This year’s Gartner Data & Analytics Summit just wrapped up in Orlando, Florida. What a whirlwind three days filled with deep discussions and insightful learnings!
This year, data and analytics (D&A) is more important than ever in shaping how we work. Insights from data are crucial for decisions both big and small. And that’s where data leaders come in — taking that data and turn it into invaluable insights to help their organizations grow.
While we were at the Gartner Data & Analytics Summit, we took the opportunity to talk to over 300 data leaders about the year ahead. They shared their thoughts on what they’re excited about, what they see ahead for D&A, their cloud adoption strategies, and much more. Here’s what we found out.
56% of data leaders are increasing their budgets this year
The most surprising finding is that over half (56%) of data leaders said they increased their budget for D&A in 2023. Only 8% said that their budget decreased this year, while 36% of leaders’ budgets stayed the same.
It’s great news that most organizations are still increasing their budgets for data amidst recent economic uncertainty. It shows that they still believe in the importance of data and analytics and are willing to invest in it to drive growth and innovation.
Data governance is the top priority for 60% of data leaders
Data governance is a major priority for data leaders heading into 2023. In fact, 60% of them said that it’s their top priority for the year.
Other priorities include data quality (46%), data science and machine learning (40%), and DataOps (22%). This focus on improving how data is managed, protected, and validated is a great sign for organizations, since good data is the base of good insights and decisions.
Interestingly, only 34% of the leaders we surveyed said that self-service was a top priority. While this is still a large number, this shift toward prioritizing governance and data quality could reflect how data leaders have struggled with self-service for years. After all, making self-service work requires good governance — knowing what data is available, who owns it, where it comes from, whether you can trust it, and so on.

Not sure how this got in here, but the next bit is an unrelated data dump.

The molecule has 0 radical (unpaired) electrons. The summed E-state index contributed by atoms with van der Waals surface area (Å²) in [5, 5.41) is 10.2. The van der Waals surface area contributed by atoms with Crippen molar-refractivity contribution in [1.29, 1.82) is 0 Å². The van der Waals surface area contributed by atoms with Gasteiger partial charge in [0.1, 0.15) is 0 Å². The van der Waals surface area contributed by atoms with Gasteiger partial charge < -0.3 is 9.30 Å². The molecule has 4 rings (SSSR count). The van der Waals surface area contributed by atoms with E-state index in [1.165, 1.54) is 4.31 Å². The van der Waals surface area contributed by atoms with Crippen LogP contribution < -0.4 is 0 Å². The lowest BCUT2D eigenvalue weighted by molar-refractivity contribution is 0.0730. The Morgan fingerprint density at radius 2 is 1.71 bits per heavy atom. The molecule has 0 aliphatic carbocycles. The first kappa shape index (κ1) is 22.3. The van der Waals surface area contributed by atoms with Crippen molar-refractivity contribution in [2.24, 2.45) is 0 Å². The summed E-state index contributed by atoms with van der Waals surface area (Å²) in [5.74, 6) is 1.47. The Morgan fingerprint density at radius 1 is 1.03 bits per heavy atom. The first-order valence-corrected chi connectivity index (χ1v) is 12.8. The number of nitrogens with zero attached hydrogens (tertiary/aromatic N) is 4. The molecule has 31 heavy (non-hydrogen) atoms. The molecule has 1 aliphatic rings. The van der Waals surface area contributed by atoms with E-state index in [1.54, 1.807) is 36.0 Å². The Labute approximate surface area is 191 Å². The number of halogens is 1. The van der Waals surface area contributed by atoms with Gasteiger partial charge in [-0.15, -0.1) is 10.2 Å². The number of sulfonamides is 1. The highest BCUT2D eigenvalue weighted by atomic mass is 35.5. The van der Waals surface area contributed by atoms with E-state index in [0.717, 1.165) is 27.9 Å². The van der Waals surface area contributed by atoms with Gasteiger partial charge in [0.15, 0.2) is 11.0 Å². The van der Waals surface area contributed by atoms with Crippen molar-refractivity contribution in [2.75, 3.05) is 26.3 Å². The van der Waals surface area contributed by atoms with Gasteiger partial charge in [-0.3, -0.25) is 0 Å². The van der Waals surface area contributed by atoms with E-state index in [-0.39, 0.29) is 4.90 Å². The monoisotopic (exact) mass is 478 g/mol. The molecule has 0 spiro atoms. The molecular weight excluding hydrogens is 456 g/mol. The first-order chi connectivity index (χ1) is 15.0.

42% of data leaders keep the majority of their data in the cloud
Cloud computing is becoming more and more popular, and data leaders are no exception.
We found that 42% of the data leaders we surveyed already store more than half of their data in the cloud. In contrast, 58% of data leaders haven’t yet fully shifted to the cloud.
Companies with the majority of their data in the cloud are almost evenly split on how much of their data is virtual. 22% of total respondents said that they have 51-75% of their data in the cloud, and 20% have more than 76% of their data in the cloud.
In contrast, many companies still prefer on-premise storage. 21% of total respondents said that they have less than 10% of their data in the cloud.
These findings suggest that while a significant number of organizations are transitioning to the cloud for their data needs, there is still a considerable percentage of organizations that have not fully adopted cloud computing for their data.
Data leaders are most excited about the possibilities of generative AI
Did you know that ChatGPT is the fastest growing consumer app ever? It reached 1 million users in just five days. With this hype, it’s no wonder that data leaders can’t wait to try out generative AI.
Over 55% of data leaders we surveyed said that they are most excited about the possibilities of generative AI in 2023. Generative AI has the potential to automate tasks, reduce human error, and increase efficiency — a game-changer for organizations that want to leverage the power of artificial intelligence.
Other technologies that caught their attention are data mesh and data fabric (38%), active metadata (30%), and data observability (30%). By contrast, only a few data leaders (7%) were most excited about data contracts.
Only 33% of data leaders track their team’s ROI
Tracking metrics is essential for measuring the success of D&A initiatives. Unfortunately, our survey found that the majority of respondents (67%) rely mainly on anecdotal results. They reported that they either have no formal way of tracking value and ROI, or they are in the early stages of planning around ROI.
Alternatively, 33% of data leaders report that they track their team’s ROI in some manner. 23% of all respondents said that they track some operational KPIs (e.g. number of fulfilled requests, developer hours, or time to ticket resolution).
Meanwhile, 10% said that they have both quantitative and qualitative metrics for success, connected to business outcomes and communicated clearly to multiple stakeholders. I’d really like to meet these 10% of leaders and learn from their example!
We had a blast talking to data leaders at the Gartner Summit and learning about what they’re excited about for 2023. It’s clear that data is up for an interesting year full of impact, innovation, and growth!